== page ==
Home » Expat Focus International Healthcare Update June 2024

Expat Focus International Healthcare Update June 2024

New Gallup Poll Suggests Healthcare is a ‘Main Reason’ for Americans to Move Abroad

A new poll by Gallup indicates that the cost and difficulty of healthcare is a primary driver behind Americans’ desire to relocate. 70% of respondents told the poll that free healthcare was a factor in their choice of destination. Around half of US citizens say that they struggle with healthcare costs.

In addition, US nationals told Expat Focus they have felt increasing difficulties in obtaining house insurance. With the rise in severe weather, such as tornadoes, insurance premiums have been climbing sharply, and one respondent in New Mexico told us that although her premium has substantially increased, she feels fortunate to have been able to secure a policy at all.

Is it likely that a rising number of Americans might start to look abroad for property, if they can’t get insured at home or have to pay large premiums for both health and domestic insurance? We’ll keep you posted.

Health Warnings Issued Over Deadly Virus in Spain

Spanish healthcare authorities have issued an alert to tourists and expats after an elderly man was hospitalised in the Santander region with Crimean-Congo haemorrhagic fever (CCHF), a tick borne disease which can also be transmitted through infected blood (the majority of people who contract it are slaughterhouse workers). The virus has a very high mortality rate (10 – 40% of patients die) and can cause epidemics. Since it is tick borne – and since ticks can also transmit other extremely unpleasant illnesses such as Lyme or the rare but devastating Powassan – keep an eye on yourself if you’ve been walking in the countryside, especially in long grass.

Eventbrite Promotes Illegal Opioid Sales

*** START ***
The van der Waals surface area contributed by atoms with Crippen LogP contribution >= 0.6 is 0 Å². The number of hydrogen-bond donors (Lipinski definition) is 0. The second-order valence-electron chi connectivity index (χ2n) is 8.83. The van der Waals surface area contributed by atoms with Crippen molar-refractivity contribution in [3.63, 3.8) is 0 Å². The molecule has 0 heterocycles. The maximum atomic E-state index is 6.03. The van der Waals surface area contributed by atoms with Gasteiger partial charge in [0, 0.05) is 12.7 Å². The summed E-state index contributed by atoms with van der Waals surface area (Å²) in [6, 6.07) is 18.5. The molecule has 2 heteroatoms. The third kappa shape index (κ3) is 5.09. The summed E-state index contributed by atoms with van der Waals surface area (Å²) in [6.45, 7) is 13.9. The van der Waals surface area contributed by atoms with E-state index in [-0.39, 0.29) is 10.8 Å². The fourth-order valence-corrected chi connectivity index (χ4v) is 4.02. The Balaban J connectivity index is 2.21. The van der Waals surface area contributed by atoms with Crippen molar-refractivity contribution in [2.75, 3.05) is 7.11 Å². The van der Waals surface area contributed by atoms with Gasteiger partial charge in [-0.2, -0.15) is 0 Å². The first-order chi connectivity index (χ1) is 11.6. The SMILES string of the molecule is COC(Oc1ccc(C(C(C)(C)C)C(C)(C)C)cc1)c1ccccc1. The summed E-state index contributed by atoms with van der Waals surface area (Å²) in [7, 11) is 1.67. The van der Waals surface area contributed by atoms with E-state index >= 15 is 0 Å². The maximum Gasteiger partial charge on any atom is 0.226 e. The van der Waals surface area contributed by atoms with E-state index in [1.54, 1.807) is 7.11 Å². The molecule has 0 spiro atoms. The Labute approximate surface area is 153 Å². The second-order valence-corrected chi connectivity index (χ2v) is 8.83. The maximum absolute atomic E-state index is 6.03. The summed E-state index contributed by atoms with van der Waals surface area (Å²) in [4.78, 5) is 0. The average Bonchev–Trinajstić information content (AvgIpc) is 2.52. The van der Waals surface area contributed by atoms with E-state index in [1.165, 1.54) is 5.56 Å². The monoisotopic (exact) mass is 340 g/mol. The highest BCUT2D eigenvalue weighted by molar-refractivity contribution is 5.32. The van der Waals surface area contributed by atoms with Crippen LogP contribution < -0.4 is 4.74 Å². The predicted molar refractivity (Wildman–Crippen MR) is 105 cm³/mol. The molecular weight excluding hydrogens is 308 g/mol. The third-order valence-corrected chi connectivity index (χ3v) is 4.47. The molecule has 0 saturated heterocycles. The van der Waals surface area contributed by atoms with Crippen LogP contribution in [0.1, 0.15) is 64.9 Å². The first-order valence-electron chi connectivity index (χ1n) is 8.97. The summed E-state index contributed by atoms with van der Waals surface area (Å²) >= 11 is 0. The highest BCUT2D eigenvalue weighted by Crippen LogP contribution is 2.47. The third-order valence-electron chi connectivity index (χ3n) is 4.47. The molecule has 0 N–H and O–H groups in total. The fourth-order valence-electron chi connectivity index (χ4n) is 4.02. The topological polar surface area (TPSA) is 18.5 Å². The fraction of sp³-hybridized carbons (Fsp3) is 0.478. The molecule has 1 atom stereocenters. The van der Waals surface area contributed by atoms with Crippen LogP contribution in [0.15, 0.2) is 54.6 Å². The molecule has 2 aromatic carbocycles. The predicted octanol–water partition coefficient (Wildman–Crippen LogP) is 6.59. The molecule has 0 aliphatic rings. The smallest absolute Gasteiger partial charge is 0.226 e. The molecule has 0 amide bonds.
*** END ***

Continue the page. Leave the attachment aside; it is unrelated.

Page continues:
A recent investigation by online magazine Wired has revealed that illegal prescription drug sales for substances such as Xanax, Valium, and oxycodone have been appearing beside listings for recovery-based events. The site prohibits drug sales, but someone has evidently found a loophole, with 64 events also carrying links to pharmacies which the US National Association of Boards of Pharmacy say are unreliable or unsafe. This appears to be an algorithmic feature, with prescription drugs being targeted at customers who have run particular searches, for example.

Eventbrite describe these listings as spam and say that they’re attempting to deal with the issue. Cybercrime experts add that big sites like Eventbrite are targets of criminals and that such platforms have been slow in realising that they are part of the ‘threatscape.’

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Many expats buy medication online as it can be cheaper and simpler, particularly if you’re in an unfamiliar location, but we all need to be aware that buying prescription drugs online without the relevant prescription is not only unwise, but in many instances, also illegal.

Changes to South Africa’s Healthcare